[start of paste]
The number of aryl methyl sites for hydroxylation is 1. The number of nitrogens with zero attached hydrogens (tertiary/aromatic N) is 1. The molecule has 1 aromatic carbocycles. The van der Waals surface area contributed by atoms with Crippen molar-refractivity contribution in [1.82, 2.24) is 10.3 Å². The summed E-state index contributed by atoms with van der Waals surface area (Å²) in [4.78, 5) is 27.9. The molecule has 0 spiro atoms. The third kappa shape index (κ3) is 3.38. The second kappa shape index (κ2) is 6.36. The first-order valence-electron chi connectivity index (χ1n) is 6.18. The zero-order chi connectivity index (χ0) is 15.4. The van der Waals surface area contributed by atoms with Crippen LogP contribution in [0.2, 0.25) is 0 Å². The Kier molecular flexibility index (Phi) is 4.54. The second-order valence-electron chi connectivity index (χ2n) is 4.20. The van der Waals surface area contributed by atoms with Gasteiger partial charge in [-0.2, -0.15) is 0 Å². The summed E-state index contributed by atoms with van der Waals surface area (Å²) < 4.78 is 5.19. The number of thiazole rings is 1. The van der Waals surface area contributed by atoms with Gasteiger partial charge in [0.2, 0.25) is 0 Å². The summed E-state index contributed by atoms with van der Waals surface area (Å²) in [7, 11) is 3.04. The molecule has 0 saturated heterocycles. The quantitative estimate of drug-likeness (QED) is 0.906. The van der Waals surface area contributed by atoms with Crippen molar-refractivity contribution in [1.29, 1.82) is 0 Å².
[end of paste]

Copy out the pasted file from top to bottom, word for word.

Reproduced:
The number of aryl methyl sites for hydroxylation is 1. The number of nitrogens with zero attached hydrogens (tertiary/aromatic N) is 1. The molecule has 1 aromatic carbocycles. The van der Waals surface area contributed by atoms with Crippen molar-refractivity contribution in [1.82, 2.24) is 10.3 Å². The summed E-state index contributed by atoms with van der Waals surface area (Å²) in [4.78, 5) is 27.9. The molecule has 0 spiro atoms. The third kappa shape index (κ3) is 3.38. The second kappa shape index (κ2) is 6.36. The first-order valence-electron chi connectivity index (χ1n) is 6.18. The zero-order chi connectivity index (χ0) is 15.4. The van der Waals surface area contributed by atoms with Crippen LogP contribution in [0.2, 0.25) is 0 Å². The Kier molecular flexibility index (Phi) is 4.54. The second-order valence-electron chi connectivity index (χ2n) is 4.20. The van der Waals surface area contributed by atoms with Gasteiger partial charge in [-0.2, -0.15) is 0 Å². The summed E-state index contributed by atoms with van der Waals surface area (Å²) < 4.78 is 5.19. The number of thiazole rings is 1. The van der Waals surface area contributed by atoms with Gasteiger partial charge in [0.2, 0.25) is 0 Å². The summed E-state index contributed by atoms with van der Waals surface area (Å²) in [7, 11) is 3.04. The molecule has 0 saturated heterocycles. The quantitative estimate of drug-likeness (QED) is 0.906. The van der Waals surface area contributed by atoms with Crippen molar-refractivity contribution in [1.29, 1.82) is 0 Å².